- The Washington Times - Thursday, March 2, 2000

''My favorite time in the city's past is the Colonial, or early national, period," says Jim Mackay, director of the Lyceum, the local history museum in Alexandria, Va., "but because we're presenting Alexandria's general history, we get to play up any historical period."

If good historical tales fascinate you, Old Town Alexandria is the place to be. Established in 1749 on the west bank of the Potomac River, five miles downstream from Washington, Alexandria is 50 years older than the federal capital. Thanks to preservation projects that began in the 1960s, Old Town an area of six blocks by 13 blocks in the eastern section of the city, along the water is one of the nation's most historic communities. Tucked among its beautiful 18th- and 19th-century homes and shops are many museums dedicated to presenting Alexandria's colorful past. Touring a few of them is a fantastic way to spend a day.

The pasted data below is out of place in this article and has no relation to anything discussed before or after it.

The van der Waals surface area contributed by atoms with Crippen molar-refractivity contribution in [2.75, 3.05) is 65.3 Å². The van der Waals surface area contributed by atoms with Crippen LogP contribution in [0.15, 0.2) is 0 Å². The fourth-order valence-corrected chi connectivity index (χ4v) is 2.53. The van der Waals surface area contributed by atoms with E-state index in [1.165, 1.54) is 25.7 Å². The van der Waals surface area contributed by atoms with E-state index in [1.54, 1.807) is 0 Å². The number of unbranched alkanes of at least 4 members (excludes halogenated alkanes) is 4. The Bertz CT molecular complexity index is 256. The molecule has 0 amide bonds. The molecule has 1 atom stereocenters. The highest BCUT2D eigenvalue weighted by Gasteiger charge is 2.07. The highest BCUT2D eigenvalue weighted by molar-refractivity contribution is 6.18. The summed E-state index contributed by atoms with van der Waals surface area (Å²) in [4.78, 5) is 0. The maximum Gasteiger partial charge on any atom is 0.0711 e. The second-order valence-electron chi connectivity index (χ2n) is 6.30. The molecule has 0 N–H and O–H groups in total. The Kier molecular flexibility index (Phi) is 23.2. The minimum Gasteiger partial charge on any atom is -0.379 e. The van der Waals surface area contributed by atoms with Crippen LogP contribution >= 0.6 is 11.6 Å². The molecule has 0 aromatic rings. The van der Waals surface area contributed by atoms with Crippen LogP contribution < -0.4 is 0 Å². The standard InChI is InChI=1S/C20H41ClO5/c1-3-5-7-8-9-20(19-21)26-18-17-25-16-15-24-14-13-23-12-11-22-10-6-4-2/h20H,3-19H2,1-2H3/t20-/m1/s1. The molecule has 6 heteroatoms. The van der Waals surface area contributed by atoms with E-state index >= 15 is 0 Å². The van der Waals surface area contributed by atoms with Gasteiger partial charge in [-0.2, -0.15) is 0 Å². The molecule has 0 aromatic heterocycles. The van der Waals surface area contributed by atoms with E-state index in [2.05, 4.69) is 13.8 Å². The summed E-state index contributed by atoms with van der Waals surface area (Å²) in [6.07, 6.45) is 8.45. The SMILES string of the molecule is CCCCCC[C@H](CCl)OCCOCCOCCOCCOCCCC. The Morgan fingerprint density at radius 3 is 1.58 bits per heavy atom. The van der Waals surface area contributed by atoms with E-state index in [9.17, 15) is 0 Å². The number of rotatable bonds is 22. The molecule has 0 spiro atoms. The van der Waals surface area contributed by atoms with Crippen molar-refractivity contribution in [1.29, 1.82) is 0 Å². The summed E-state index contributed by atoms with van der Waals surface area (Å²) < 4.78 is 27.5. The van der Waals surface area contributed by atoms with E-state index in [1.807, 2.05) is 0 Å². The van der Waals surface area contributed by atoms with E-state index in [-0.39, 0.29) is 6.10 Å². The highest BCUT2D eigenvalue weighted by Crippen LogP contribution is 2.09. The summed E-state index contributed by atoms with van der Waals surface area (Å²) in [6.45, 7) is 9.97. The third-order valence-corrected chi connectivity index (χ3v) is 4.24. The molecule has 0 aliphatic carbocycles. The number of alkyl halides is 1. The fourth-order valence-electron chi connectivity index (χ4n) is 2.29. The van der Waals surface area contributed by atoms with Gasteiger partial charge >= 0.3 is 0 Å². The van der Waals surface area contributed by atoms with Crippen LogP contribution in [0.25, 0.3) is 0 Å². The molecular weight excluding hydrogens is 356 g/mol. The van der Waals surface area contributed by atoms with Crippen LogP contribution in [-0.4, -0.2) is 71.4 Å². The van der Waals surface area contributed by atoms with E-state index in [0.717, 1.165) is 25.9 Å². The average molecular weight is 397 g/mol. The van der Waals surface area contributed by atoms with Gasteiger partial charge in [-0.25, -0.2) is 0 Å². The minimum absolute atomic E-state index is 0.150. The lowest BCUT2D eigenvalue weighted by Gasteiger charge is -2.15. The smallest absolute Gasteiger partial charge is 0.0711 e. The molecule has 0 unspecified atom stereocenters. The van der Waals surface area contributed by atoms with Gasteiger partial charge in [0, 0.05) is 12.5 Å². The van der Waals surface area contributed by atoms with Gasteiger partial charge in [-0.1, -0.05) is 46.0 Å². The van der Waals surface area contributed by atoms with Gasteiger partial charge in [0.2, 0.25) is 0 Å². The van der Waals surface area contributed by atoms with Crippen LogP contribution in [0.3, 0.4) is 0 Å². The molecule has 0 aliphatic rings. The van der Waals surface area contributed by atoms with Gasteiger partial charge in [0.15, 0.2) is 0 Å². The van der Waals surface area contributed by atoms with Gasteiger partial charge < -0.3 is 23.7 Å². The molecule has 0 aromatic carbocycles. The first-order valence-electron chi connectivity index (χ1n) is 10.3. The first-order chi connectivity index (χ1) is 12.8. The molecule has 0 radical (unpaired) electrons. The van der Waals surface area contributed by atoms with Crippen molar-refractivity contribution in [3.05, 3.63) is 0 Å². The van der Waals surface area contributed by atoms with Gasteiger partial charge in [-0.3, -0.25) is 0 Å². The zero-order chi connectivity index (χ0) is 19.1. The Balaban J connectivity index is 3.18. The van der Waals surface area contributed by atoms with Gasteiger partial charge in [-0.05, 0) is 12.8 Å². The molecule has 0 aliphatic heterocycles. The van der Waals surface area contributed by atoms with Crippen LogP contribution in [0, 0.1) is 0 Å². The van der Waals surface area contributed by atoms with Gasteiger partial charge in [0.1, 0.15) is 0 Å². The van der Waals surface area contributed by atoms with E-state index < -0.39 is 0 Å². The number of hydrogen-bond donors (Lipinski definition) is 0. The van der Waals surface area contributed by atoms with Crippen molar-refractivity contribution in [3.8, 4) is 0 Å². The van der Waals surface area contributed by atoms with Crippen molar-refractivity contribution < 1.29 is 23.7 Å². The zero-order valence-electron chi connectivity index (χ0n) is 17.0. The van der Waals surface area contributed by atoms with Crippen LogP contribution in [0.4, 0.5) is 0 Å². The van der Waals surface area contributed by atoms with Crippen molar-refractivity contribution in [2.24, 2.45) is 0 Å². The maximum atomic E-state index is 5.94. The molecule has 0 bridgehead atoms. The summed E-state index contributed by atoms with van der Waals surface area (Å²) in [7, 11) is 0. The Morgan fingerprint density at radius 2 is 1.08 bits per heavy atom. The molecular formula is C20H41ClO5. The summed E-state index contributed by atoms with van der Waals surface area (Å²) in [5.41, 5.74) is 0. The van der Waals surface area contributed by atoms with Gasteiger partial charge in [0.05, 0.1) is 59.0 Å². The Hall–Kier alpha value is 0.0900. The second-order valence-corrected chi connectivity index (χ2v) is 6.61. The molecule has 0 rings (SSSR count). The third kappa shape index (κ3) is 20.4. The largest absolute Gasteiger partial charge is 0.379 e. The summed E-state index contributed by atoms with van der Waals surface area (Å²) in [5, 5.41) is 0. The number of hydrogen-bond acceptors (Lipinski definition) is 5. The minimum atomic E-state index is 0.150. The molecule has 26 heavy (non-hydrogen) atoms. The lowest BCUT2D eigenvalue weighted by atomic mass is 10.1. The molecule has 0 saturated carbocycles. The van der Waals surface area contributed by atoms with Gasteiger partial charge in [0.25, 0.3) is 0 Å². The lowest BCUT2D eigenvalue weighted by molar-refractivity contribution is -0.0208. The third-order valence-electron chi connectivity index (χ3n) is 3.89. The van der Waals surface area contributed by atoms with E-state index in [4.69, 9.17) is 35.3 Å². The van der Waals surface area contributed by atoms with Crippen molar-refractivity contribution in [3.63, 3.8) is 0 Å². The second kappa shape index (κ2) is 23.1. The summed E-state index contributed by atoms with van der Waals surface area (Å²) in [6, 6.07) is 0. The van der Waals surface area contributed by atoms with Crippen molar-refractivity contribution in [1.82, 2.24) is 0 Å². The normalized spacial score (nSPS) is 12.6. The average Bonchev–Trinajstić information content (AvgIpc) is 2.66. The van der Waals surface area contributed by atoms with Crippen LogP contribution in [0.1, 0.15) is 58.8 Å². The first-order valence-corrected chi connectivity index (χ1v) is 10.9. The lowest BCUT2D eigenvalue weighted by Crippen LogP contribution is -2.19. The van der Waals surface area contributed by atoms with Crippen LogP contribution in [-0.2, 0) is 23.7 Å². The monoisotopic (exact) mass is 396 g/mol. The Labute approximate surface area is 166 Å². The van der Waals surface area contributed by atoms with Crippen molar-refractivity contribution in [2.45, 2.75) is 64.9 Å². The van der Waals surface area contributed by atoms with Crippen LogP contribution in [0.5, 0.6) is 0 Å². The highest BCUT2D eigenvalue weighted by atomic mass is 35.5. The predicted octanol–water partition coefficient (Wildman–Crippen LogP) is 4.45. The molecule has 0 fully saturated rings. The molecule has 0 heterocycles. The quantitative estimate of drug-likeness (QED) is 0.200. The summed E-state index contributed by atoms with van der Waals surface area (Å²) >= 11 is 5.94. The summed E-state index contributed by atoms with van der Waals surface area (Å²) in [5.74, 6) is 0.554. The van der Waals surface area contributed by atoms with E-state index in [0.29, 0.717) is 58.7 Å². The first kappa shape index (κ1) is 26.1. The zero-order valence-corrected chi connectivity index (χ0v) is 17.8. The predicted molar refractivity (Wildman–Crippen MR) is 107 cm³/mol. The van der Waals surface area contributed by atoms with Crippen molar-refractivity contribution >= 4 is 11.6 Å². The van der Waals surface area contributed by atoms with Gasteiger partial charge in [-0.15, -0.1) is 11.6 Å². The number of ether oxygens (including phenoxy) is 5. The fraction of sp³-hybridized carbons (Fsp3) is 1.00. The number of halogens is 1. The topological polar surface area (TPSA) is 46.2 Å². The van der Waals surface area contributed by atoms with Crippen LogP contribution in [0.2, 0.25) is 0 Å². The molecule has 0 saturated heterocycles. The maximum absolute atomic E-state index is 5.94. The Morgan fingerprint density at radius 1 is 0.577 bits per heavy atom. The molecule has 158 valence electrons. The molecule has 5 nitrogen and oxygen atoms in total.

The Lyceum, a beautiful building at 201 S. Washington St., is the perfect place to start. The Greek revival structure, with its stately two-story portico, graces the corner of South Washington and Prince streets in Old Town.

Lyceums, a product of the "public education" movement that swept England and America in the early 1800s, were institutions designed for the continuing education of adults. Alexandria's was erected by two educational organizations: the Lyceum Co. and the Library Co. When the Lyceum opened in 1839, the citizenry flocked there for lectures, debates and scientific demonstrations.